When you hear about the number of vehicles I’m working on, pretty much all at the same time, it’s really gonna sound weird considering that there is just the two of us. It’s all my fault, and my only excuse is that I have always been a car guy. But now things have gotten serious because, while these vehicles are an obstacle to us getting on the road, they also have value and will ultimately contribute to our bank account while simultaneously reducing expenses of registration and insurance. So, here are my vacation projects…
1. 1991 Jeep Cherokee-This Jeep has been in our family almost since new. Several years ago, the harmonic crankshaft balancer came apart and fell off. Fortunately, my wife was on a local street and not driving very fast and immediately pulled over. Due to life getting in the way and neglect, this Jeep has been sitting un-repaired. It is complete and just needs fixing and some attention. UPDATE: While on “vacation”, a new harmonic balancer was purchased and installed, along with a new starter. It’s close to being started. Once that happens, I will feel it is saleable.
2. 1998 Ford Expedition-This truck has also been in our family a long time. Recently, this truck started to have a rough idle and the Check Engine light came on. My trusty scanner told me that the engine was running “lean”, which generally relates to the smog system. Sure enough, a visual inspection revealed that the various rubber elbows and lines having to do with the PCV (Positive Crankcase Ventilation) valve were all disintegrated and leaking. Simultaneous to this, the air suspension system compressor on this truck finally gave up the ghost. Because of the age of this Expedition, for the same cost of replacing the compressor alone, it is typical to spend the money to convert from air suspension to the more traditional coil springs and shocks. UPDATE: Because this truck is otherwise in excellent condition and fully loaded, it is worth fixing these things. For a total cost of about $250 for EVERYTHING, I was able to convert the suspension AND fix the rough idle while on “vacation”. It’s now ready to be sold.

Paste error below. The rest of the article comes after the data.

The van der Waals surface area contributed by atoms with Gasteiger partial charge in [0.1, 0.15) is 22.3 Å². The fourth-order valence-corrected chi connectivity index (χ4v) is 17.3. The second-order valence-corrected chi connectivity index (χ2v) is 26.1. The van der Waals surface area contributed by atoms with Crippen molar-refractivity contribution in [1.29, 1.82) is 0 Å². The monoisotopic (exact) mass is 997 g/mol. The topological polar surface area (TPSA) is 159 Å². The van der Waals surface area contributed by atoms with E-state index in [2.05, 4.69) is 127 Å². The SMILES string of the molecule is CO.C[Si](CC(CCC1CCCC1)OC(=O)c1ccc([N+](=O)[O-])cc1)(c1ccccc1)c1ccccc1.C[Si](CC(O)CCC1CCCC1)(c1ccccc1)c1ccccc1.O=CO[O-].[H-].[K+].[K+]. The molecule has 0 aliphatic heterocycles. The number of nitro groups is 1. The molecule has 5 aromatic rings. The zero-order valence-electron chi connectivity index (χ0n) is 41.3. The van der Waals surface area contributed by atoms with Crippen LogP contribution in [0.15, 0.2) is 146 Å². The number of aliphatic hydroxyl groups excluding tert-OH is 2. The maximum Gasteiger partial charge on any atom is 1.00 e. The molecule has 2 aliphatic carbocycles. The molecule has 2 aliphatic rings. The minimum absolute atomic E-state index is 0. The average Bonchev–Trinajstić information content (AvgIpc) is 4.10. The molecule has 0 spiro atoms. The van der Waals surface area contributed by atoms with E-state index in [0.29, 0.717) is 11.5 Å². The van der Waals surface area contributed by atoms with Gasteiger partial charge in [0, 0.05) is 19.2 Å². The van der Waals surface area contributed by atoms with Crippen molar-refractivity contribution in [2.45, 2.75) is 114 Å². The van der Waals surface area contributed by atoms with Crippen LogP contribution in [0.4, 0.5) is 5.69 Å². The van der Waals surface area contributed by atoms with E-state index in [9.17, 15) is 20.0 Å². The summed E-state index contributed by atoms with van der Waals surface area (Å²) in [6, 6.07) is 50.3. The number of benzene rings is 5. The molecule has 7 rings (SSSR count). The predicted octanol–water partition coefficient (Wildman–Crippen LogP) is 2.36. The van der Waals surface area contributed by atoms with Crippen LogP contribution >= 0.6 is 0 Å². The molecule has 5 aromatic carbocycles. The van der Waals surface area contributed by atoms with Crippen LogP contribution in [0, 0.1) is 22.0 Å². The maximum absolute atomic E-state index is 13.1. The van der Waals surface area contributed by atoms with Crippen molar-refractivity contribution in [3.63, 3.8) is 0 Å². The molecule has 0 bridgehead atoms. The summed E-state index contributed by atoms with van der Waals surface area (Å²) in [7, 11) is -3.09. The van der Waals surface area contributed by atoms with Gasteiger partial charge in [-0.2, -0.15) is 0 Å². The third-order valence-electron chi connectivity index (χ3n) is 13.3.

3. Honda Goldwing motorcycle-Although this is a 1985 vintage Goldwing, it is in excellent condition and has less than 20,000 original miles on the odometer. It even has a color matched motorcycle trailer to tow behind for road trips, camping, etc., which we have done. We would keep this bike/trailer combination except that it does not fit into our Great Escape full-time RV plans. I have been in the middle of changing the front fork seals for far longer than the job requires. The plan is to finish this job while on “vacation”. UPDATE: I’m about 1 hour from finishing this task and getting the motorcycle back on the road.
4. Bounder motorhome bedroom remodel-As if I did not have enough to do, we recently decided to remodel the bedroom, converting from a Queen bed “walk around” (not), to two twin beds configured in a different direction. Twins at our age allow for more sleep space and more restful sleep. Almost as an after thought, we decided to also pull up what minimal carpet was there and lay down vinyl plank flooring. UPDATE: We actually had started this project just prior to “vacation”. We were able to recycle the basic queen bed platform and frame for use in constructing the twin beds. As a result of our “vacation”, the frames and platforms are complete, and the plank flooring is finished except for installing quarter round floor trim pieces. It looks great. We are almost ready to order memory foam twin mattresses.
Sometimes, you just have to take a vacation in order to get things done. 🙂